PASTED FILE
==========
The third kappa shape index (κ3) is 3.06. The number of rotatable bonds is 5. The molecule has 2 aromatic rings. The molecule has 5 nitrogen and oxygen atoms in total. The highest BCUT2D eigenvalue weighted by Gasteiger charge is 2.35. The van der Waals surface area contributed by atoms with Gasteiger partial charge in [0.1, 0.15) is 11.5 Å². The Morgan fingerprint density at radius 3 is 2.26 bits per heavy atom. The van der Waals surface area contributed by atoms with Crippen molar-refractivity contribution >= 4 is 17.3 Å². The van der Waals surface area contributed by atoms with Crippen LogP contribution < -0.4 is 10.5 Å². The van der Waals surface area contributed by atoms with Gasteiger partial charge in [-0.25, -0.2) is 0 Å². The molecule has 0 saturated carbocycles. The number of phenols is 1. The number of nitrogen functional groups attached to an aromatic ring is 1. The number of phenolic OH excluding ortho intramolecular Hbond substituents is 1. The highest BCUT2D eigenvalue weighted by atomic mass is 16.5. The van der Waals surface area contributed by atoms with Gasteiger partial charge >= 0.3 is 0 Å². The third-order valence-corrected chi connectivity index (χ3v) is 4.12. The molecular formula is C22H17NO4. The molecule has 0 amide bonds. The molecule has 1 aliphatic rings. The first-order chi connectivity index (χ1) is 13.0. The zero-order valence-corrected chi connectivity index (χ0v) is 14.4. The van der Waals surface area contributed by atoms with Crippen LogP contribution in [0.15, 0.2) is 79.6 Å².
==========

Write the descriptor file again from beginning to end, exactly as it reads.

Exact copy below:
The third kappa shape index (κ3) is 3.06. The number of rotatable bonds is 5. The molecule has 2 aromatic rings. The molecule has 5 nitrogen and oxygen atoms in total. The highest BCUT2D eigenvalue weighted by Gasteiger charge is 2.35. The van der Waals surface area contributed by atoms with Gasteiger partial charge in [0.1, 0.15) is 11.5 Å². The Morgan fingerprint density at radius 3 is 2.26 bits per heavy atom. The van der Waals surface area contributed by atoms with Crippen molar-refractivity contribution >= 4 is 17.3 Å². The van der Waals surface area contributed by atoms with Crippen LogP contribution < -0.4 is 10.5 Å². The van der Waals surface area contributed by atoms with Gasteiger partial charge in [-0.25, -0.2) is 0 Å². The molecule has 0 saturated carbocycles. The number of phenols is 1. The number of nitrogen functional groups attached to an aromatic ring is 1. The number of phenolic OH excluding ortho intramolecular Hbond substituents is 1. The highest BCUT2D eigenvalue weighted by atomic mass is 16.5. The van der Waals surface area contributed by atoms with Gasteiger partial charge >= 0.3 is 0 Å². The third-order valence-corrected chi connectivity index (χ3v) is 4.12. The molecular formula is C22H17NO4. The molecule has 0 amide bonds. The molecule has 1 aliphatic rings. The first-order chi connectivity index (χ1) is 13.0. The zero-order valence-corrected chi connectivity index (χ0v) is 14.4. The van der Waals surface area contributed by atoms with Crippen LogP contribution in [0.15, 0.2) is 79.6 Å².